Jan 6, 2015

Possible Books for March 2015

Generic: The Unbranding of Modern Medicine by Jeremy A. Greene. This is a book that hits an interest of our book club in local history and another interest that has been expressed in the pharmaceutical industry. Do you remember the Generic Drug scandal of the late 1980s and 1990s? Apparently all of the 30 largest U.S. manufactures of generic drugs were implicated, and five FDA employees working in the Parklawn Building (so close to where we have been meeting all these years) were sent to jail. 368 pages, only one rating. I came across the book in an interview that the author did with Kojo Nnamdi on WAMU. Here is a review of the bookHere is an interview with one of the people who was involved in the investigations. The relevant section begins on page 10 of the transcript (The 15th page of the file.) Decision: To Be Considered for a Future Meeting.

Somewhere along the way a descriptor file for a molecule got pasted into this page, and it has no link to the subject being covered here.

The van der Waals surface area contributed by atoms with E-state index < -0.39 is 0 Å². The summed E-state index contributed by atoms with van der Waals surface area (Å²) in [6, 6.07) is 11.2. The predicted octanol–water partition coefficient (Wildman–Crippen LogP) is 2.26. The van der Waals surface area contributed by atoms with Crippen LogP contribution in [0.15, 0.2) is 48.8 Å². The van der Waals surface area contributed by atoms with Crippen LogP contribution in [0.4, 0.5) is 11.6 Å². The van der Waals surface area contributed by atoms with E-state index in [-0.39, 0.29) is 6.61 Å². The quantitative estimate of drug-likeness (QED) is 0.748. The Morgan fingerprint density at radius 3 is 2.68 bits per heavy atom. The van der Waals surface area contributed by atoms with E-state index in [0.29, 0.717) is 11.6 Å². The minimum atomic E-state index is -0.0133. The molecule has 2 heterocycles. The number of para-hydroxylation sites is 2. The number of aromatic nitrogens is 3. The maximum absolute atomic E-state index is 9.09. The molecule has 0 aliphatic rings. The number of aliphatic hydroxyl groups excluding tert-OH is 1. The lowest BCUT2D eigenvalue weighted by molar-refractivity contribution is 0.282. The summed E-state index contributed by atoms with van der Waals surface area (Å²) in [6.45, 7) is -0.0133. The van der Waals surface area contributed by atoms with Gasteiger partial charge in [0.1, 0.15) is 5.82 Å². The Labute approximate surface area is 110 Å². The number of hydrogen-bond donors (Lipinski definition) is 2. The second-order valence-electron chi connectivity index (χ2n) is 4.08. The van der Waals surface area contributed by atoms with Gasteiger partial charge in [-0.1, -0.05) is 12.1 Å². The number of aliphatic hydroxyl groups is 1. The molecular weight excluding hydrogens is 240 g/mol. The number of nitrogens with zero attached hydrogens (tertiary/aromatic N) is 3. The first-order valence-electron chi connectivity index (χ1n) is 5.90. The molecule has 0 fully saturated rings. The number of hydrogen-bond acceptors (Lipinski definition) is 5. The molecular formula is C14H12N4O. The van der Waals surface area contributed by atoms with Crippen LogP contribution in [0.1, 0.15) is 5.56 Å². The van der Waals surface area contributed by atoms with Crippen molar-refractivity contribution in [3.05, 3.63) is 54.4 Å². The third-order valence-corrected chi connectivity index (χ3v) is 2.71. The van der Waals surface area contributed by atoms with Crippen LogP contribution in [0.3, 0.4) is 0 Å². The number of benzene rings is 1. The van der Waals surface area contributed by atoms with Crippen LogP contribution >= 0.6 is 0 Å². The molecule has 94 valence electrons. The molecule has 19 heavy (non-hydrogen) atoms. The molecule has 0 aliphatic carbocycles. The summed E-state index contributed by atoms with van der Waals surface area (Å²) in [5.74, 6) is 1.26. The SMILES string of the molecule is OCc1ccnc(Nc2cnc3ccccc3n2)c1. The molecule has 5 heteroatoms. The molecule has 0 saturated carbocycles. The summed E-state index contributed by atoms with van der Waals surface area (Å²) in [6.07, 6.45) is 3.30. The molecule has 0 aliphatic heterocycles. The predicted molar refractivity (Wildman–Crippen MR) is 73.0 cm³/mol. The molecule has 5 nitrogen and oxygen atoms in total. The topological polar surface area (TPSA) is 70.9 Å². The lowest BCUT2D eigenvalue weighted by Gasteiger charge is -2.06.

Empires of the Sea: The Siege of Malta, the Battle of Lepanto, and the Contest for the Center of the World by Roger Crowley follows up on his book, 1453, The Holy War for Constantinople that we read in 2010. Lepanto marked the limits of Ottoman expansion by sea power. In 1912 we read Wheatcroft's The Enemy at the Gate describing the end of Ottoman expansion in Europe in the 1683 siege of Vienna (see summary of discussion). 4.8 stars, 368 pages. Here is a review of the book, and here is a video of the author describing it. Decision: This was the Runner Up

East Asia Before the West: Five Centuries of Trade and Tribute by David Kang. The book focuses on the tribute system that stabilized relations among China, Japan, Korea and Vietnam from the founding of the Ming dynasty in 1368 to the start of the Opium Wars in 1841, There were relatively few wars among those countries, albeit that the Imjin War of 1592 involved half a million Japanese invaders of Korea and 160,000 Chinese and Korean defenders. 4.3 stars, 240 pages. Here is a review of the book. Here is a video of political scientist David Kang discussing modern border disputes in East Asia. Decision: Rejected for Lack of Interest